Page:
Bambi’s Book Club
I made it to the end of this novel!
As you might remember from my last post, or the post before that, I have not been particularly enjoying this novel. It only got worse as I kept reading, however reader (except for a brief respite near the end, which I will discuss more later).
Basically, this entire novel can be summarized into one word: indecision.
Ivy can’t decide how she feels about Ryder, or rather, won’t be honest with herself about her feelings, and generally, can’t decide how she feels about anything else, either. She gets tattoos out of rebellion, but they really only stress her out and act as a weird, spit-filled bonding moment with the boy she’s crushing on whom she won’t admit she has a crush.
Ivy can’t decide whether or not she has an eating disorder. She blames her mother for forcing her to “barely eat anything,” but she gets caramel macchiatos every two seconds. Wouldn’t someone with an eating disorder be aware of the large amount of calories in the delicious, but fatty caramel macchiato? Or if her mother doesn’t let her eat anything, wouldn’t her mother ban the drinking of them? Also, what kind of rebellious teen willfully gets tattoos (ignoring the indecisiveness factor) but isn’t willing to rebel against eating dictates and get a salad at lunchtime?
The scene where she tells everything to Ryder is hilarious. She literally contradicts herself every other sentence. Not necessarily the things she’s saying to Ryder, the things she’s thinking to herself. At one point, she says something along the lines of “For the first time in my life, I felt absolutely disgusted with my life.” But, um, she’s literally been complaining about how disgusting her life is at least once (usually more) in every preceding chapter.
The redeeming factor I mentioned earlier? Ivy’s date, mandated by Nyx, is scary. My pulse quickened, I internally screamed at the protagonist to get out of the situation, knowing that 16-year-old-girls can get themselves in abusive date situations like this easily and feel that they need to stay.
Having said that, one scary date chapter is certainly not intriguing enough to convince me to continue with the sequel.
Those are my thoughts. What are yours? Have you read The Rush? Are you planning to (possibly during a Goodreads 2016 challenge)?
Spit take: by Leo Marz (catálogo de SPACES Leo Marz) [FAL], via Wikimedia Commons
The shrug: http://wellcomeimages.org/indexplus/obf_images/db/bd/12d6e1df5dfb1b135a8b32ccff99.jpg
It’s been awhile since my last scintillating, comment-less post.
Since our introduction to Ivy, we have learnt an important lesson in chapters 2 through 4 of The Rush: it needed a better editor.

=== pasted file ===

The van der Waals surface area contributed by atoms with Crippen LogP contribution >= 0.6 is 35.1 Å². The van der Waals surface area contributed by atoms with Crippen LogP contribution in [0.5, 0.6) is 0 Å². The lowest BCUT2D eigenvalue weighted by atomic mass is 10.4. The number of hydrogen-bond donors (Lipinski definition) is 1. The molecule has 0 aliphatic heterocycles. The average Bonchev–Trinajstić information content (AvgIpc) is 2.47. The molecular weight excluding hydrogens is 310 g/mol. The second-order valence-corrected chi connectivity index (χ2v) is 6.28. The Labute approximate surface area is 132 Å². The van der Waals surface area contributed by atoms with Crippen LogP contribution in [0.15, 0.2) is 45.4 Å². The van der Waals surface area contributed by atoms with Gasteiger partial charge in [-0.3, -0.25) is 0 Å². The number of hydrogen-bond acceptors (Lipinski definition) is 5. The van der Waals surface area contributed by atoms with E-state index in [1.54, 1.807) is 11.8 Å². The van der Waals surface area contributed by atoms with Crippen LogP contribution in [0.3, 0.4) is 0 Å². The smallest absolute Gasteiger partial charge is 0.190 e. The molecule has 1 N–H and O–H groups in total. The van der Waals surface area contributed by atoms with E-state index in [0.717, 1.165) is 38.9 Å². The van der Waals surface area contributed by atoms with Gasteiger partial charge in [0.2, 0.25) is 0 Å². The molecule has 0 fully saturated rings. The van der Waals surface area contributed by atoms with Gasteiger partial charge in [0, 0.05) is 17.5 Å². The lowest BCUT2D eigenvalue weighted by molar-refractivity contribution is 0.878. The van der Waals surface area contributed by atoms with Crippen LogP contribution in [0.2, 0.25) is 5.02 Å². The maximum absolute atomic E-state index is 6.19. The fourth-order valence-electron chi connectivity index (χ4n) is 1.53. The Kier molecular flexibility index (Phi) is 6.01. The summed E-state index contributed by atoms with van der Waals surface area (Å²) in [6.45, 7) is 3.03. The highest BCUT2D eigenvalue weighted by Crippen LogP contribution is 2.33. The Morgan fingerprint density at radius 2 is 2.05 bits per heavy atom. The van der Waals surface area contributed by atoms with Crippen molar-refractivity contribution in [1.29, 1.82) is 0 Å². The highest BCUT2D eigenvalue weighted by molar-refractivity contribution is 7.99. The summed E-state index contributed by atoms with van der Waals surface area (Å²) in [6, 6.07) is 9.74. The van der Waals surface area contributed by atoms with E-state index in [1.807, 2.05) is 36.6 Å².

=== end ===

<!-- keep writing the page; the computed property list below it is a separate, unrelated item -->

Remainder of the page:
Numerous times, we* come across the incorrect use of the word “you’re.” As in, the author uses “you’re” when it should be “your.”
Me, personally? I’m not the best editor. I am a writer, and I often make small mistakes during drafts, including drafts of my blog posts. I probably often make large mistakes, too, since, in general, the idea of what I am writing is more important to me than the proper grammar for what I am trying to say. And that is okay. We need idea people. But we also need grammar people, to help make the ideas of the idea people sing with clarity, and also not be annoying to the readers reading them.
The problem with using the improper form of your or you’re is that the sentence ceases to make sense. You don’t say “The rain fell on you are sweater, and now it is wet and potentially ruined.” Yet, that is what you are saying when you write: “The rain fell on you’re sweater, and now it is wet and potentially ruined.”
I’m going to keep reading, guys. But I’m probably not going to like it.
*I am making the potentially entirely mistaken assumption that you, gentle reader, are scrolling your eyeballs amongst this book’s e-pages along with me, attempting to make sense of the order in which the author has put her words. #goodluck
Hello, my wonderful readers! Who’s ready to share rambling thoughts and impressions of Chapter 1 of The Rush?
I’m pretty sure I hate this narrator – to be honest, I can’t even be bothered to look up our narrator/protagonist’s name, & she obviously didn’t leave enough of an impression for me to just remember it.
I suppose that could be part of the point – I mean, I know she hasn’t exactly explained what she, her friends, and their moms are yet, but this novel is book 1 of The Siren Series, so I’m going to go out on a limb and guess that they’re… sirens.
Anyway, I suppose it is entirely possible that the author is creating a character who is at least initially unlikable because of what she is, supernaturally/mythologically speaking. But I still don’t like it. I either like to like the main character or have a very well written story, and this novel, so far, is not written well enough for me to be okay with its’ having an unlikable protagonist.
Also, the way that she talks! Like, don’t even get me started on how many times she used the word “even” in this first chapter, guys. Don’t even.
Now, let’s get down to the mythological bones I have to pick so far with this story. This chick and her two friends are so beautiful and guys can’t help falling in love with them… but is it because of their voice? In the myths, it was the sirens’ singing, not their beauty, that drove men to their deaths. Also, I don’t hear about these ladies having bird legs, and the sirens were generally represented as part bird, so… you know…
Those are my thoughts on the first chapter. What did you think?